Valley of the Gods
After bumping my Toyota Camry, 175,000 miles on the clock, through the dips and rises of the gravel road that runs between U.S. Route 163 and Utah State Route 261, we finally come to a halt at roadside clearing. It’s hot, the full heat of summer afternoon in the Utah desert. My son takes the hand-held Global Positioning device and waits for the satellites to converge. “One third of a mile, it reads”, he tells me, but I know it is wrong. We are where we should be. “This is the spot, I’m sure of it.” I walk across to the edge of the circular turnout and look across the impossibly red and garish buttes rising out of the scrubland and then down past some large boulders into a shallow gorge. “Yes, I’m sure.”
We’d found it — the last of the four sites for the only American location filming for the long-running BBC science-fiction series, “Doctor Who”. The Valley of the Gods had been featured in the episode called “Day Of The Moon”, and here we were, walking the same dry dust that doubtless settled on the cameras, equipment and actors who converged on this spot on November 17, 2010.
A simple quest, perhaps. An involving one, though, and a fine way to bond with my teenage son as well as explore Utah and Arizona. Those landscapes, before only dim impressions gained from black and white showings of Western movies on television, now exploded into color and volume. Dancing before and behind us, chiindii filled the plains. These little whirlwinds, believed to be manifestations of the spirits of dead Navajos, kicked up the sand into red spirals. Two rolled over me — I felt the wind tug at my shirt and a sound like a very quiet freight train, a very gentle tornado. Before we entered the valley, we had motored through Kansas, Colorado, Arizona, up to Montana and back, taking in Idaho on the way. Twice we’d listened to a radio dramatization of “Zen and the Art of Motorcycle Maintenance”. Without anytime approaching the catharsis detailed in that book, our journey nonetheless took on similar elements of a spiritual adventure as the sheer wonder of the land around squeezed in on our simple Doctor Who-fan derived goals. Here, most of all, this seemed apparent. The remoteness and aloneness of this place — not loneliness, though — spoke to my soul. I felt this most of all after the dust devils had rolled over me. Had the spirit of a long-departed dweller in this lands brushed up to mine? Perhaps. Once again, I felt that special wonder that I’ve felt in only a few places on this planet — on the Big Horn Mountains in Wyoming, on Glastonbury Tor in England, in New Harmony, Indiana, on the high peak of Guadalest, Spain — that somehow transcends natural amazement at a beautiful scene, most satisfying in itself, and pushes your consciousness further. That feeling remains.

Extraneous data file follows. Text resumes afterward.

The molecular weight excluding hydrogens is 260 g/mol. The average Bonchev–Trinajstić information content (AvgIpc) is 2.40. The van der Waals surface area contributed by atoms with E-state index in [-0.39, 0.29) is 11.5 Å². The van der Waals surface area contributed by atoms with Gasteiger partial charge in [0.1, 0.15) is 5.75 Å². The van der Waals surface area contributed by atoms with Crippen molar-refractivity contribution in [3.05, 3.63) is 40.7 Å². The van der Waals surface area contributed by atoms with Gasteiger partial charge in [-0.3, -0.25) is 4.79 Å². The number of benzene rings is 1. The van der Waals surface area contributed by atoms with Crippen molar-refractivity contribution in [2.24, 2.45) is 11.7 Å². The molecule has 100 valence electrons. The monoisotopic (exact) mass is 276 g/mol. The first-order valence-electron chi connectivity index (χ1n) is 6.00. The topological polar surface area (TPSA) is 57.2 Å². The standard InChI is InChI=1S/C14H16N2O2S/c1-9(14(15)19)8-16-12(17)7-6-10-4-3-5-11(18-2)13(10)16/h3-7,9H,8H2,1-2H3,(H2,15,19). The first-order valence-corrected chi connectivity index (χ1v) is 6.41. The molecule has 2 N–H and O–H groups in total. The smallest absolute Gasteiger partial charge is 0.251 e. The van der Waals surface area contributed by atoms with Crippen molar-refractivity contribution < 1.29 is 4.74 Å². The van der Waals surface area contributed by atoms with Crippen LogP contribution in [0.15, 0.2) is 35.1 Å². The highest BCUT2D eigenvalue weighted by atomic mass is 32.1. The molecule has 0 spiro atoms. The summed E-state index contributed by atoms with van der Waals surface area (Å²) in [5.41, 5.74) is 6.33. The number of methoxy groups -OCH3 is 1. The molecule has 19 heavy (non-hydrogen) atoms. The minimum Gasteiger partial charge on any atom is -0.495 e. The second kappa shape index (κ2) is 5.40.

We drove out and up the astonishing 1,100 foot gravel hairpins of the Moki Dugway to rejoin properly paved roads again. The journey cost the aged Camry a tie rod and two tires.
A small price for such wonder.
(This was my first story on Cowbird, from August 4, 2012. As such I feel an affection for it.)
Originally published at cowbird.com.